Groves corner barbecue served with side of convenience

Published 6:41 pm Tuesday, June 7, 2011

Where there was once a vacant lot, now savory smoky smells waft through the air at the corner of Hogaboom and Port Neches Road, beckoning passersby to stop and sample fare from a big iron pit.

Opened just a week ago on a corner lot near Huntsman, Clayboys Smokepit offers pork ribs, barbecue brisket, and all the trimmings straight from the pit.

Owners Chris and Clay Pellout of Groves said they’d been thinking about opening a simple barbecue stand for some time when a layoff helped make up their minds.

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“Clay lost his job at an inspection company, so he had time to help me do this,” Chris Pellout said Tuesday.

The couple plans to utilize prior restaurant experience to make the roadside pit a go, but wants to keep it simple — just good food offered in a convenient manner.

But, don’t think that means it’s easy. The couple said preparing the day’s barbecue is a 24-hour event — they start cooking the night before around 10 p.m.

The next morning they hitch onto the pit and pull it to the vacant lot that was once an eyesore in the community, serve barbecue through lunch, then take the pit home and start the process all over again.

From the roadside, it beckons people to pull in and get a good bite to eat.

Julie Mantellini of Grovs lives right down the street. On Tuesday, she opted to pull into the corner smokepit for a plate of Texas-style barbecue.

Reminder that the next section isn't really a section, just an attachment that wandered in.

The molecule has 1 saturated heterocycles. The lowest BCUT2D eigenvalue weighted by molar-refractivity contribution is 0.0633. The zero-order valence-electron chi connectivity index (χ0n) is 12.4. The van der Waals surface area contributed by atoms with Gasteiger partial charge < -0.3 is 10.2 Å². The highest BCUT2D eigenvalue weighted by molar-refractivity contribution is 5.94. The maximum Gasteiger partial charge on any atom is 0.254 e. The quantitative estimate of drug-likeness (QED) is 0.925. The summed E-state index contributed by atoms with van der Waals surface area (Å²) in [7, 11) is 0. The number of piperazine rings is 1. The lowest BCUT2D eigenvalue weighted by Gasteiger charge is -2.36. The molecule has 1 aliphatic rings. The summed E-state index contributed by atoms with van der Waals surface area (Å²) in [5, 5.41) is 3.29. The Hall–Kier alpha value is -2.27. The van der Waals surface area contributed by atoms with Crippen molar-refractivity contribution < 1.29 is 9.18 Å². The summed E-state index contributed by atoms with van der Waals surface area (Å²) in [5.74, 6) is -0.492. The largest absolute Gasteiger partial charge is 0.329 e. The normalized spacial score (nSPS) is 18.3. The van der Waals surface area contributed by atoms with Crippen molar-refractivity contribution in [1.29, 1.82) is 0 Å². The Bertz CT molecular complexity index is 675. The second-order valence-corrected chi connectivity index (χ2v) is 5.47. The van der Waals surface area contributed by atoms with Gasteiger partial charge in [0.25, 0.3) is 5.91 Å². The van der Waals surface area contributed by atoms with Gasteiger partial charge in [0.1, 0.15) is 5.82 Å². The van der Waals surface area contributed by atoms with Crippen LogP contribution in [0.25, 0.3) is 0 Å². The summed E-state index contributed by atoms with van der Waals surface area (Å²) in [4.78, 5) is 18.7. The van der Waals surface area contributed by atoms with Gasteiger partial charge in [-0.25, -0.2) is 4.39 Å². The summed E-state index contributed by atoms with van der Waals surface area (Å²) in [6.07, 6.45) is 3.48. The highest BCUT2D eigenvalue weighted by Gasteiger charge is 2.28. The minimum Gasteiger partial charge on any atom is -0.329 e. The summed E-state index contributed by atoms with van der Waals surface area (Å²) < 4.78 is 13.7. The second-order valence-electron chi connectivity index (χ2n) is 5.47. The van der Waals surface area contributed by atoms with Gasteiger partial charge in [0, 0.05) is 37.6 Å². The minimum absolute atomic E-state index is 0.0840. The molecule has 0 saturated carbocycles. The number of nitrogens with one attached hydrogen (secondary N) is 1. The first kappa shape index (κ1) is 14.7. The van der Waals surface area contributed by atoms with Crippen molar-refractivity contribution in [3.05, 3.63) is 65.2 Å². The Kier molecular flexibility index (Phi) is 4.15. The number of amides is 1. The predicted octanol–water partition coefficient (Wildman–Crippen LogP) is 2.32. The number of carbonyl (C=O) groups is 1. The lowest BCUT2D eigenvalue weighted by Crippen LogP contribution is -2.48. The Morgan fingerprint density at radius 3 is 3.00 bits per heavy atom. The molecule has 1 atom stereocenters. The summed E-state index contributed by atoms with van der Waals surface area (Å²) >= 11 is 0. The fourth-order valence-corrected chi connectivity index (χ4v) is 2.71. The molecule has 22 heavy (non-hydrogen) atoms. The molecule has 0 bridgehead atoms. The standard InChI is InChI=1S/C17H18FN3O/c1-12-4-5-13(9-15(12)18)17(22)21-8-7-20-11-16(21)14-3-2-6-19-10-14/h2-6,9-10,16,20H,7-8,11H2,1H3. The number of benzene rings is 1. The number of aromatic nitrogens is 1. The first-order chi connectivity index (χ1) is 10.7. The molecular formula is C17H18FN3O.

“I turned down the street, was going home to make a sandwich out of cold lunch meat and decided this would be much better,” Mantellini said while ordering a plate.

The Pellouts have been barbecuing for about 20 years, and by now have perfected recipes — some their own, and others in tribute to the man who once owned the pit.

Prior to his death about 10 years ago, the pit was owned by William T. Hart, a good friend of the Pellout’s. Not only was Hart an excellent cook, he could draw.

On the side of the pit is a self-portrait drawing rendered by Hart right before he passed away, Clay Pellout said.

“It is a caricature of himself, that his wife gave. We had it airbrushed and put on the pit in his memory,” Clay Pellout said. “if he was here today, he’d be right here helping up.”

Since they’ve been open, Chris Pellout said the stand has stayed busy. Even the record setting heat did not deter customers from stopping to sample a portion of barbecue served with its own brand of heat.

Clayboys is open from 10 a.m. until 2 p.m. Monday through Friday for the lunch hour, though they may extend the hours in the future.